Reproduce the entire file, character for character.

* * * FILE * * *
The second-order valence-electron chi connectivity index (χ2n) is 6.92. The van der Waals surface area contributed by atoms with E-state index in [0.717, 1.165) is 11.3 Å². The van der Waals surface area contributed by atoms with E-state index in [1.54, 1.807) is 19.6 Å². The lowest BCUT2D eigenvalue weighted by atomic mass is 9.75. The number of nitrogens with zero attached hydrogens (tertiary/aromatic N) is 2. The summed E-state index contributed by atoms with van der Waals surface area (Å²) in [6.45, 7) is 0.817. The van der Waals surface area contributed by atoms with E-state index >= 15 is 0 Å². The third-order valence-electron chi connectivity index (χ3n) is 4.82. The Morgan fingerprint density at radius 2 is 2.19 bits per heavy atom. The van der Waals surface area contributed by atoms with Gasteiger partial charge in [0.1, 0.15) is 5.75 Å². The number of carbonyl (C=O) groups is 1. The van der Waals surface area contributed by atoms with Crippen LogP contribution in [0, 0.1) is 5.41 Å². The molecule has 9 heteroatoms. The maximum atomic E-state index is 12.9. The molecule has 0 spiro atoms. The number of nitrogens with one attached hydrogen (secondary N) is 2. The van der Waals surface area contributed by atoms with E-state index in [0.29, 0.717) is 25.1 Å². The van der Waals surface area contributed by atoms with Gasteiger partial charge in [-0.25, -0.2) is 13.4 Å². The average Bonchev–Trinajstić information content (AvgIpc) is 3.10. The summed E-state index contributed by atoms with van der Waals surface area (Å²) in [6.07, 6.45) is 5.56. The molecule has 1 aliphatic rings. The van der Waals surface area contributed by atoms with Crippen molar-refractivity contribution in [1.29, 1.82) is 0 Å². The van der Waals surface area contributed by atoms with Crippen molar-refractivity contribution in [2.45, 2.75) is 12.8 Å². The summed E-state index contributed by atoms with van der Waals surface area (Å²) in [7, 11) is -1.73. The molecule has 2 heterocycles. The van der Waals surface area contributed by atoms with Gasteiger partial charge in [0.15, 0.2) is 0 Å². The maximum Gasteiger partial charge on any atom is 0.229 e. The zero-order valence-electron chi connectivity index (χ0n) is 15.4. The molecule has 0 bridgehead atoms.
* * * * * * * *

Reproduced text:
The second-order valence-electron chi connectivity index (χ2n) is 6.92. The van der Waals surface area contributed by atoms with E-state index in [0.717, 1.165) is 11.3 Å². The van der Waals surface area contributed by atoms with E-state index in [1.54, 1.807) is 19.6 Å². The lowest BCUT2D eigenvalue weighted by atomic mass is 9.75. The number of nitrogens with zero attached hydrogens (tertiary/aromatic N) is 2. The summed E-state index contributed by atoms with van der Waals surface area (Å²) in [6.45, 7) is 0.817. The van der Waals surface area contributed by atoms with E-state index >= 15 is 0 Å². The third-order valence-electron chi connectivity index (χ3n) is 4.82. The Morgan fingerprint density at radius 2 is 2.19 bits per heavy atom. The van der Waals surface area contributed by atoms with Gasteiger partial charge in [0.1, 0.15) is 5.75 Å². The number of carbonyl (C=O) groups is 1. The van der Waals surface area contributed by atoms with Crippen LogP contribution in [0, 0.1) is 5.41 Å². The molecule has 9 heteroatoms. The maximum atomic E-state index is 12.9. The molecule has 0 spiro atoms. The number of nitrogens with one attached hydrogen (secondary N) is 2. The van der Waals surface area contributed by atoms with E-state index in [0.29, 0.717) is 25.1 Å². The van der Waals surface area contributed by atoms with Gasteiger partial charge in [-0.25, -0.2) is 13.4 Å². The average Bonchev–Trinajstić information content (AvgIpc) is 3.10. The summed E-state index contributed by atoms with van der Waals surface area (Å²) in [6.07, 6.45) is 5.56. The molecule has 1 aliphatic rings. The van der Waals surface area contributed by atoms with Crippen molar-refractivity contribution in [1.29, 1.82) is 0 Å². The van der Waals surface area contributed by atoms with Crippen molar-refractivity contribution in [2.45, 2.75) is 12.8 Å². The summed E-state index contributed by atoms with van der Waals surface area (Å²) in [7, 11) is -1.73. The molecule has 2 heterocycles. The van der Waals surface area contributed by atoms with Gasteiger partial charge in [0.15, 0.2) is 0 Å². The maximum Gasteiger partial charge on any atom is 0.229 e. The zero-order valence-electron chi connectivity index (χ0n) is 15.4. The molecule has 0 bridgehead atoms.